A near capacity audience at the Emmett Robinson Theatre at the College of Charleston sat enthralled, laughing and applauding and gasping in wonderment, through Rob Drummond’s Bullet Catch, even after we were invited to leave by the performer. Drummond, who turns 31 today, wrote, directed, and starred in his homage to William Henderson, a magician accidentally killed in 1912 attempting the bullet catch trick, a nasty little thing where an audience member volunteers to shoot at the waiting magician as the magician stands, mouth open, prepared to catch the bullet between his teeth or, for the less adventurous, in his hand. We got the teeth. But not before Drummond had the house lights come up and offered the audience an opportunity to leave the theater, judgment free, before the attempt. A single couple left. The rest of us sat there, holding our collective breaths, laughing through some of the antics between Drummond and his audience volunteer, Tom, a former Marine with a tiny palsy in his hands.

The play lasts an hour but you will forget you are watching an actor and not William Wonder. From the moment he walks onstage, looking a bit not put together in his short trench coat, pulled tightly in front of him, shoulders curved in and wandering eyes, Drummond has you. I mean, you kind of want to know how this Columbo-ish guy is going to hold your attention through an evening of what is, you suppose, essentially just a magic act. Within seconds of the first line, Drummond had us. He was unassuming and unsure, a nice set up for the end of the show because surely this modest, kind, humble guy was not going to attempt a bullet catch. This guy was going to make us laugh, show us some slick tricks and impress us with what appears to be mind-reading and then weasel his way out of the attempt. Well. This ain’t your Aunt Ethel’s magician.

In the midst of the retelling of the history of the trick, Drummond, as William Wonder, explored existential nihilism, free will, and our absolute need for connectivity and believing in something larger than ourselves. If not, Mr. Drummond seemed to conjecture out of Mr. Henderson’s story, we might all be standing on a stage in front of a gathered audience, inviting someone to shoot toward us, promising our intent is to wow whilst the entire time, expecting and wanting to die. It’s all in the eyes — at least as suggested by the poor sucker who pulled the trigger in 1912. Something we share in the eyes … perhaps an emptiness we’ve seen stare back at us from our morning mirror time.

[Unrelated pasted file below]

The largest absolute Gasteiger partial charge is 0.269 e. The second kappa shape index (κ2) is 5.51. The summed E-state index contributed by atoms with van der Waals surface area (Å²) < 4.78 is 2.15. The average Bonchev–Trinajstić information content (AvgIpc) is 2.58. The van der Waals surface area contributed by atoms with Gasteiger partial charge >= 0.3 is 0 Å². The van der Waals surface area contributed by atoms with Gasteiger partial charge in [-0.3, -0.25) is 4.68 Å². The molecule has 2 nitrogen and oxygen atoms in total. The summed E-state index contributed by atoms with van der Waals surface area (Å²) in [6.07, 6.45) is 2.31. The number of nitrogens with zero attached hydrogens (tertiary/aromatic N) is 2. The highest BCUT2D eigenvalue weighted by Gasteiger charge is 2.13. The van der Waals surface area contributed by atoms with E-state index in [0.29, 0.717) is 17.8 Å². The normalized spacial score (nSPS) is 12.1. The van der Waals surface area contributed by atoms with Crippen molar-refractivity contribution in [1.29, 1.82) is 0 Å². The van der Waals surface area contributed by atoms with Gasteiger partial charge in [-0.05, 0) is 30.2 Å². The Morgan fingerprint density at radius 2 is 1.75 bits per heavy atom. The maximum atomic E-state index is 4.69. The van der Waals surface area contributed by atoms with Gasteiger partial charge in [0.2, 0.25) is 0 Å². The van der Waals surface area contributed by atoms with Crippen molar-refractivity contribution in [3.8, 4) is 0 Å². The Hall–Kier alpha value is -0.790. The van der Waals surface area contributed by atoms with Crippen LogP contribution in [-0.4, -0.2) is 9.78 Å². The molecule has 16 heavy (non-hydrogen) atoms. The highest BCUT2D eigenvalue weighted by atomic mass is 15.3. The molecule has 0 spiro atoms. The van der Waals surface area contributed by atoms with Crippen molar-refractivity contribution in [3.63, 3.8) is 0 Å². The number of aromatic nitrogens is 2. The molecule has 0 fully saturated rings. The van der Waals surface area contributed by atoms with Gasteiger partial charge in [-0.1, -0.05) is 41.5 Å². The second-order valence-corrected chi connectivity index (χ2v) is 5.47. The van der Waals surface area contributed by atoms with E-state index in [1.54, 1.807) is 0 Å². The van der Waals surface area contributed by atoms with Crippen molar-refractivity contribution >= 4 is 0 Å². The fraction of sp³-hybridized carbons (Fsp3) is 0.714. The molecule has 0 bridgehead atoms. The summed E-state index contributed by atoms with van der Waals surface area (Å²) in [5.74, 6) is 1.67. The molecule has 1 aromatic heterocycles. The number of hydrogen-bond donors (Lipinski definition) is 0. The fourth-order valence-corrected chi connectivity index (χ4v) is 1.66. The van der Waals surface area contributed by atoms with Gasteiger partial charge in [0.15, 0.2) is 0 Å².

His initial set up is to ask for volunteers from the audience while demanding we recognize we are free not to volunteer.  How he gets his volunteers, and I’m not going to spoil it, is a lot of fun and I’m sad now that I pulled my hand down at one point. Keep your hand up; it’s just worth the journey with him onstage. This smartly written and performed piece includes sharing with the audience, as did Henderson the night he was killed, how one of the tricks is performed. Drummond asked us if we wanted to know and most of us shot up our hands in an emphatic yes. He then demonstrated the trick by working backward and then, by disclosure’s end, we watched the most pitiful show of disappointment overtake the actor-magician. And we laughed as he asked the retired Marine to give him a hug. The show is well written and well performed on a set that works perfectly for it, inviting us back into 1912 with its rich wood grain and dark brown panels, oversized trunk, and the ever present photos of magician and murderer. The Ross Ramsey sound design is smart and appropriate, and Simon Hayes’ light design works beautifully, setting the mood and bringing us in and out of time, even if on the Emmett stage there are dark spots the actor walked in and out of.

This is such a worthy one hour at the theater — even if magic ain’t your bag. It wasn’t mine, until last night. I may just go back again.

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